Widows and orphans, those short lines or words at the end or beginning of a paragraph, are a typesetter’s nightmare. While you can eliminate them with soft returns or tracking, you’ll save time and effort by using Adobe InDesign’s powerful typesetting engine instead. Using styles, you can adjust the word spacing, letter spacing, or even change the number of hyphens. In this episode of InDesign Secrets, Anne-Marie Concepción shows you how to create paragraph styles to reformat your text, and save time during layout for more important design issues. Watch the free video below to get started.
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Roy Lichtenstein was a pop artist known for parodying pulp comic strips—transforming them into oversized original artwork featuring bold color and Ben-Day dots, a tonal treatment used in commercial printing. His images, like Oh, Jeff … I Love You, Too … But… and Whaam!, are instantly recognizable and frequently the object of parody themselves. This week Deke returns to show you how to transform any photograph into a Lichtenstein-style comic panel with Adobe Photoshop.
Instead of faking it with the Color Halftone filter, Deke shows you how to overlay uniform Ben-Day-like dots using a Basic Graphics Dots swatch. This technique also uses the Photocopy filter and some hand-painting techniques to create the final effect. Click on the free video below to get started.
As members in the US are aware, Thanksgiving is almost here. And what is Thanksgiving, aka Turkey Day, without the turkey—the bird so iconic that it launched a million children’s handprint drawings? In this episode of Deke’s Techniques, Deke McClelland provides an alternative way to illustrate the holiday. Less gobble, more oink. He shows you how to use simple shapes and letters to draw a “pig-ture” of a Thanksgiving ham with Adobe Photoshop.
This technique is perfect to share with your littlest family members, because it uses the letter shapes M, E, W, and a cursive e, along with the Ellipse tool, to create the basic drawing. Deke then shows you how to use the Gradient Fill tool to create a pastoral background for your pig. Because while turkeys may be in trouble, the pig has been pardoned just for this one special day.
In this week’s Pixel Playground technique, Bert Monroy shows us how to create a neon light tube. He begins by meticulously choosing the proper size of his brush, and then paints in a solid color for the base of the tube. Next, with the addition of a few layers effects, the tube gets some depth. From there he lowers the transparency and paints in a few areas to add realism. Finally, he brushes in some debris at the end of the tube to give a realistic neon-tube look, and complete the piece. Bert even throws in a bonus technique at the end to show us how to create the connector for the neon tube.
Adobe InDesign has a few options for stroke endings. But some designers aren’t satisfied with the defaults. In this episode of InDesign Secrets, David Blatner shows how to create a custom arrowhead using a symbol or special font character, anchor it to your path, and make sure the arrowhead moves along with the path as you move or reshape it. If that’s too much work for you, David also shows you an easier way to create a custom arrowhead using InDesign’s sister program, Illustrator. Watch the free video below to get started.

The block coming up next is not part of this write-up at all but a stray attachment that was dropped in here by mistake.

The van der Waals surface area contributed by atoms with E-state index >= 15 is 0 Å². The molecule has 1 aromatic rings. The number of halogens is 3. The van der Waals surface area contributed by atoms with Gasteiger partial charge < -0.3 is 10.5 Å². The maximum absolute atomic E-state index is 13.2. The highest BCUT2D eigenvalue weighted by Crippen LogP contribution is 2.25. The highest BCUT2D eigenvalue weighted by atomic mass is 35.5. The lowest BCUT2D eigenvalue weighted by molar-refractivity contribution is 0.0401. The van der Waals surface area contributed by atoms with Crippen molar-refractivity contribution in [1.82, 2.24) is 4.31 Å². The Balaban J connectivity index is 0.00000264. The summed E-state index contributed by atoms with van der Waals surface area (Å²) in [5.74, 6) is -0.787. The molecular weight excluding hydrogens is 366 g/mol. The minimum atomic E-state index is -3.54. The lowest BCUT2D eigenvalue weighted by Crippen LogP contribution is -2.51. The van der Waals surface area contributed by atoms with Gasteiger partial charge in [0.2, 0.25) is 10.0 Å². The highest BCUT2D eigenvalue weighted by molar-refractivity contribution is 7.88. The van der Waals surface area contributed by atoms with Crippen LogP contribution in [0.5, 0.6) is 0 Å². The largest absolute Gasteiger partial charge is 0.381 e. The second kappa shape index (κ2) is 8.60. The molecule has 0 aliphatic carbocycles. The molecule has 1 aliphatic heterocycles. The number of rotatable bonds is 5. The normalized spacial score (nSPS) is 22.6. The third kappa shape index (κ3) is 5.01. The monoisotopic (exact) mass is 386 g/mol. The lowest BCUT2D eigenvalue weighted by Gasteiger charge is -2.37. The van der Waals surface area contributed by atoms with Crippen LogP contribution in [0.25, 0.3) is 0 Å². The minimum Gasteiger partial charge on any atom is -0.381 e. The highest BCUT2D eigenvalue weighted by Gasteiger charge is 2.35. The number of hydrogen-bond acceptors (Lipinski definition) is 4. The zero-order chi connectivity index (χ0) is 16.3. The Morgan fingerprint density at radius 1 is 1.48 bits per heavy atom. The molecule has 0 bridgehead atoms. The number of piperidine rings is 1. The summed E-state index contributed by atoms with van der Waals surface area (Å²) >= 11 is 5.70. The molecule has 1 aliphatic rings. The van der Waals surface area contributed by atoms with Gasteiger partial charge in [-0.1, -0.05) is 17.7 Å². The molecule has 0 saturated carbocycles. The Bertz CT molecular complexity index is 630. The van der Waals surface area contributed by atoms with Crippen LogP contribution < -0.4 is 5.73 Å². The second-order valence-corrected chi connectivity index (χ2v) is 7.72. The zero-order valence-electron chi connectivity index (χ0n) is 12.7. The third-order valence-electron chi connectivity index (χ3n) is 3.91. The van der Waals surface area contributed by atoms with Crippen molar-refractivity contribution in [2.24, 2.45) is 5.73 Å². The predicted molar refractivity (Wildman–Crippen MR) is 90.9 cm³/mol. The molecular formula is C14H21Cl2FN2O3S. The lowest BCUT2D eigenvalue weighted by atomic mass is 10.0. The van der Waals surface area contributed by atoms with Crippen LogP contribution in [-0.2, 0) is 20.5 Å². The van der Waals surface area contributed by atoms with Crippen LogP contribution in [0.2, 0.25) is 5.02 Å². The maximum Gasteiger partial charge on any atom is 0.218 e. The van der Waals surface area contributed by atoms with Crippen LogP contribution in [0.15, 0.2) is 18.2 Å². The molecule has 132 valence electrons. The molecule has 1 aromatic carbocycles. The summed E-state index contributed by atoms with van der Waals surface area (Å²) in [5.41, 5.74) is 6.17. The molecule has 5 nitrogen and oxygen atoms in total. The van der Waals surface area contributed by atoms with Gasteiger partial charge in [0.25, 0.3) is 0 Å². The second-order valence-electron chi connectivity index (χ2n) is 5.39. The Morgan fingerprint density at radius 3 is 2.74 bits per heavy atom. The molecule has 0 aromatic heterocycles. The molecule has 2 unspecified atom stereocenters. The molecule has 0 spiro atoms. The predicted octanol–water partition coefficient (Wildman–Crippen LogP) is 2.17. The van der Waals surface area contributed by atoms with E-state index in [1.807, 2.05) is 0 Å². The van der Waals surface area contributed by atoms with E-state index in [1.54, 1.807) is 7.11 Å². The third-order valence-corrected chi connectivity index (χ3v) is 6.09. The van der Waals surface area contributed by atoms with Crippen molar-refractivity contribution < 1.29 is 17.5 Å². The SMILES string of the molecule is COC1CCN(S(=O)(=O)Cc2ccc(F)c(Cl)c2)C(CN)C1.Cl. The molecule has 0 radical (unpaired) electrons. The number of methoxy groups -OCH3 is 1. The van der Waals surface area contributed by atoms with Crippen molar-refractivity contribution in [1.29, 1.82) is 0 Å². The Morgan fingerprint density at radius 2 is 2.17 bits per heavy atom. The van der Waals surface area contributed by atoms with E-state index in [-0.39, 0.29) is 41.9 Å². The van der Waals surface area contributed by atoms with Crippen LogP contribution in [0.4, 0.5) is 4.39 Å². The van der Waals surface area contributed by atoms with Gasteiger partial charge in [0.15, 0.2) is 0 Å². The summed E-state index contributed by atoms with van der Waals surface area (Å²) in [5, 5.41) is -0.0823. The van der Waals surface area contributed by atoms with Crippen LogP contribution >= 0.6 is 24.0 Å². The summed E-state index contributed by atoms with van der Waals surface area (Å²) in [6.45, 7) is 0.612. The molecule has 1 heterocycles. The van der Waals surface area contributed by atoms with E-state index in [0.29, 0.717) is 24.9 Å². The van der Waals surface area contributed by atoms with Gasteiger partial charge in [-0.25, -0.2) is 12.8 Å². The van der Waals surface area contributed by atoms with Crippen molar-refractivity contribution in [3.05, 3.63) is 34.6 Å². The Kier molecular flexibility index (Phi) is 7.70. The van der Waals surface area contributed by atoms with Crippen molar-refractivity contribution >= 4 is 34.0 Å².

Kids can be the most innovative artists of all, but their greatest work is lost to history when it ends up tattered on the fridge or at the bottom of a school cubby. You can save their drawings by digitizing them with Adobe Illustrator—the tool professional artists rely on to refine, colorize, and prep their artwork for digital distribution and print publications. The process starts by converting your sketch into a vector-based line drawing. Deke’s Techniques is back this week to show you how.
Deke takes a whimsical sketch that he and his son collaborated on and turns it into a piece of colorful, high-gloss artwork. He traces it with open path outlines—an innovative approach that creates vector-based artwork with uniform strokes. And like all of Deke’s techniques, this tutorial walks you through the process step-by-step so you can replicate the results on your own.
This week Bert shows us how to create a stone wall using a variety of textures. He starts out by using the pen tool to draw in the pattern for the bricks. Next he uses the filter gallery to add a stone texture to the pattern for a sense of realism. From there he uses a custom brush to paint in weathering and colored texture and then uses another brush to add damage to the wall. Finally, with a unique layer effect he is able to paint and draw in shapes to virtually chip away at the wall. Check out this week’s video on lynda.com, and get started.
The lack of options for automatic page numbering is one of the most popular concerns expressed by InDesign users. But since Adobe hasn’t provided a way to use something other than the default page numbering scheme, Anne-Marie Concepción is here with a few workarounds. Watch the free video below to discover her solutions to the three most common auto-numbering problems. Find out how to automatically update the page count as you add or remove pages, add the current and previous page numbers to a single side of your spread, and use a spread count instead of a page count.